I finished a book yesterday! It was rather exciting. 🙂 Back in June I started reading the book Social Media for Educators: Best Practices & Strategies by Tanya Joosten. She’s a Communication faculty member at UW-Milwaukee, I follow her on Twitter and she has great things to say. I bought the e-book version and read about half of it on the plane ride from Minneapolis to San Francisco. Yeah, and I finally finished it yesterday…the semester was a little busy. The book shows how using social media can be incorporated into the classroom. I picked up a lot of good nuggets of information that I can use for running the social media for Career Services. After I finished reading the book, I started to type up my notes (both the passages I highlighted & extra notes I made). I really want to use the information from this book and typing it up in Evernote is the best way for me to start doing that. Here was my reaction to my notes – I was rather reflective on that flight back in June. Seriously. I was impressed with myself.
I came upon this gem at the end of the day yesterday:
“Timely reminders and course updates not only assisted students in managing their workload, but helped students stay on task, complete assignments by the due date, and enhance their performance in the course.” (pg 54)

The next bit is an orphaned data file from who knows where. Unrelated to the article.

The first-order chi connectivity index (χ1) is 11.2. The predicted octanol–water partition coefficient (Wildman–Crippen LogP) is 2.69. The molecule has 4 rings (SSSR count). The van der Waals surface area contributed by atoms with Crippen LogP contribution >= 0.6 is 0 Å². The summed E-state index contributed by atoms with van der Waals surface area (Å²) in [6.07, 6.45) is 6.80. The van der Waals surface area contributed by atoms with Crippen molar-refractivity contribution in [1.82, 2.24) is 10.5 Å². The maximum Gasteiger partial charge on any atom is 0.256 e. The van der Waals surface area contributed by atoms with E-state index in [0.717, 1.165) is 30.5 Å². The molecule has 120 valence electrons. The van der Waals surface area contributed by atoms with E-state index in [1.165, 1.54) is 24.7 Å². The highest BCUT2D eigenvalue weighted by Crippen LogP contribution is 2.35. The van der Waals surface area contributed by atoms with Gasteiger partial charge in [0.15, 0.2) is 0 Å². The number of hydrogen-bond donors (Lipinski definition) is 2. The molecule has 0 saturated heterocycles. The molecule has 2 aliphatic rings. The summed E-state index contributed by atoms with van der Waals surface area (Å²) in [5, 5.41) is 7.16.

*my note* Meeting the student where they’re at or bending to the student because they don’t step up to how the university community conducts itself? Are we slacking on what we’re expecting of students – decorum? Probably a combination. I support meeting the student where they are at while educating them on how to act properly & ethically. Etiquette!
I just found this interesting. I don’t really have an answer to the question I posed in my notes. Are we letting students slack in expectations? Communication is such a vital skill that employers want and feel that students don’t really have when they get to the workplace. In the age of smart phones, social media, texting, e-mail, etc., are we all starting to slack on how we communicate with one another? Personally, I think we are. Nothing beats face-to-face communication. You see all of the nonverbals, you hear the tone of voice, and you can ask and answer questions immediately. You have more control over knowing that the message you are sending out is being received how you intended. Wow, my inner communication nerd is coming out. This is why I majored in Communication in undergrad, I find it fascinating.
Okay, back to the book. I found it interesting. I know that I’ll be able to use the information to help direct the work that I do with Career Services.
Here are my major takeaways:
- Have a purpose when choosing your platforms of social media to use. Don’t just hop on it just because everyone else is. Have a purpose!
- Practice on a small scale before launching a huge effort. In the book, she talked about using it individually before incorporating it into a class. It’s kind of like how I used Pinterest myself before proposing to my boss that we launch a page for the office.
- Don’t be afraid. I’ve never been afraid of using social media and I do know that some people have hesitations.
That’s all I’ve got for now. If you work in Education and are a fan of social media, I highly recommend this book! Check out Tanya’s website.